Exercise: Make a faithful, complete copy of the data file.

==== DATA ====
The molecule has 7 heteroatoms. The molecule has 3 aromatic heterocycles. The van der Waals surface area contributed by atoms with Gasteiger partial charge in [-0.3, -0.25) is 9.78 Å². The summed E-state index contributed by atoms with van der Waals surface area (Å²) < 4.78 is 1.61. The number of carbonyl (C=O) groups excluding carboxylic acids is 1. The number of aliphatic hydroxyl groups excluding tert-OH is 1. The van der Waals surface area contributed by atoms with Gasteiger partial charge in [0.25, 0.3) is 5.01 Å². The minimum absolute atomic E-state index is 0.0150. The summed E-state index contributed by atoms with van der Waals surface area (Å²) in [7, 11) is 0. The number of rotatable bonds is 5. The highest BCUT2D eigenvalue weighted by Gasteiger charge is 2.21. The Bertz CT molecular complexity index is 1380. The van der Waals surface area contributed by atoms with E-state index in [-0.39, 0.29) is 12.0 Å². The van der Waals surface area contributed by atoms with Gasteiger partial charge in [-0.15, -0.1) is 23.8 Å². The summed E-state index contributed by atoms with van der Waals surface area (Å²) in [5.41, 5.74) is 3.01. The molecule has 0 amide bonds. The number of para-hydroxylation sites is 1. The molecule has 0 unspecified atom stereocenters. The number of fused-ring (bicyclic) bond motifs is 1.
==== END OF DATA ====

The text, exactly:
The molecule has 7 heteroatoms. The molecule has 3 aromatic heterocycles. The van der Waals surface area contributed by atoms with Gasteiger partial charge in [-0.3, -0.25) is 9.78 Å². The summed E-state index contributed by atoms with van der Waals surface area (Å²) < 4.78 is 1.61. The number of carbonyl (C=O) groups excluding carboxylic acids is 1. The number of aliphatic hydroxyl groups excluding tert-OH is 1. The van der Waals surface area contributed by atoms with Gasteiger partial charge in [0.25, 0.3) is 5.01 Å². The minimum absolute atomic E-state index is 0.0150. The summed E-state index contributed by atoms with van der Waals surface area (Å²) in [7, 11) is 0. The number of rotatable bonds is 5. The highest BCUT2D eigenvalue weighted by Gasteiger charge is 2.21. The Bertz CT molecular complexity index is 1380. The van der Waals surface area contributed by atoms with E-state index in [-0.39, 0.29) is 12.0 Å². The van der Waals surface area contributed by atoms with Gasteiger partial charge in [-0.15, -0.1) is 23.8 Å². The summed E-state index contributed by atoms with van der Waals surface area (Å²) in [5.41, 5.74) is 3.01. The molecule has 0 amide bonds. The number of para-hydroxylation sites is 1. The molecule has 0 unspecified atom stereocenters. The number of fused-ring (bicyclic) bond motifs is 1.